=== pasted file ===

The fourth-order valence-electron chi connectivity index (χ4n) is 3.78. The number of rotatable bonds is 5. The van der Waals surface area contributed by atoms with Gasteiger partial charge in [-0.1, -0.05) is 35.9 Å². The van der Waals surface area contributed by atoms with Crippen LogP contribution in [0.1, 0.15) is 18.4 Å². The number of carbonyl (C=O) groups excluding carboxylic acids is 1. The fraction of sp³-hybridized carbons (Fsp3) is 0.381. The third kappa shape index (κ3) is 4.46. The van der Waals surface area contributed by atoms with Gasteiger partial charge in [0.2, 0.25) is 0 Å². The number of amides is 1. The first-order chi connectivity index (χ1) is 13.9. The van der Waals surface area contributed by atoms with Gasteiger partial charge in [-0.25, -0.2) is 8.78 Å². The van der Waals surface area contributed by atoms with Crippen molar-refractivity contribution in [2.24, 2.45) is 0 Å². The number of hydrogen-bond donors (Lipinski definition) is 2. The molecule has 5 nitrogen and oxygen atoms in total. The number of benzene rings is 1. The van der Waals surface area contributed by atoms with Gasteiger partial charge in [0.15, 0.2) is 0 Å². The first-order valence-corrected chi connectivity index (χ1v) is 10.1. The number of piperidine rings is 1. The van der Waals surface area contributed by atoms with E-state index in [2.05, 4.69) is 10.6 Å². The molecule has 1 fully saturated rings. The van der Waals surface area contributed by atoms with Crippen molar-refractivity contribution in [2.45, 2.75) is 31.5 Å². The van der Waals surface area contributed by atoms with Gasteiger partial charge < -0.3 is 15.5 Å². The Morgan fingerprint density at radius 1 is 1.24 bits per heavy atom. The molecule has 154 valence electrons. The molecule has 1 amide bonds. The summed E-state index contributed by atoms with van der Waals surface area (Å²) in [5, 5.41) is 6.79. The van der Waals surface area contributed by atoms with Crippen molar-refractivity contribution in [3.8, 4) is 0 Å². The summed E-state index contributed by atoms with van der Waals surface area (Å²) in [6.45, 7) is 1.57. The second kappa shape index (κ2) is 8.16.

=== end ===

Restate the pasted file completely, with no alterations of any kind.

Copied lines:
The fourth-order valence-electron chi connectivity index (χ4n) is 3.78. The number of rotatable bonds is 5. The van der Waals surface area contributed by atoms with Gasteiger partial charge in [-0.1, -0.05) is 35.9 Å². The van der Waals surface area contributed by atoms with Crippen LogP contribution in [0.1, 0.15) is 18.4 Å². The number of carbonyl (C=O) groups excluding carboxylic acids is 1. The fraction of sp³-hybridized carbons (Fsp3) is 0.381. The third kappa shape index (κ3) is 4.46. The van der Waals surface area contributed by atoms with Gasteiger partial charge in [0.2, 0.25) is 0 Å². The number of amides is 1. The first-order chi connectivity index (χ1) is 13.9. The van der Waals surface area contributed by atoms with Gasteiger partial charge in [-0.25, -0.2) is 8.78 Å². The van der Waals surface area contributed by atoms with Crippen molar-refractivity contribution in [2.24, 2.45) is 0 Å². The number of hydrogen-bond donors (Lipinski definition) is 2. The molecule has 5 nitrogen and oxygen atoms in total. The number of benzene rings is 1. The van der Waals surface area contributed by atoms with Gasteiger partial charge in [0.15, 0.2) is 0 Å². The first-order valence-corrected chi connectivity index (χ1v) is 10.1. The number of piperidine rings is 1. The van der Waals surface area contributed by atoms with E-state index in [2.05, 4.69) is 10.6 Å². The molecule has 1 fully saturated rings. The van der Waals surface area contributed by atoms with Crippen molar-refractivity contribution in [2.45, 2.75) is 31.5 Å². The van der Waals surface area contributed by atoms with Gasteiger partial charge < -0.3 is 15.5 Å². The Morgan fingerprint density at radius 1 is 1.24 bits per heavy atom. The molecule has 154 valence electrons. The molecule has 1 amide bonds. The summed E-state index contributed by atoms with van der Waals surface area (Å²) in [5, 5.41) is 6.79. The van der Waals surface area contributed by atoms with Crippen molar-refractivity contribution in [3.8, 4) is 0 Å². The summed E-state index contributed by atoms with van der Waals surface area (Å²) in [6.45, 7) is 1.57. The second kappa shape index (κ2) is 8.16.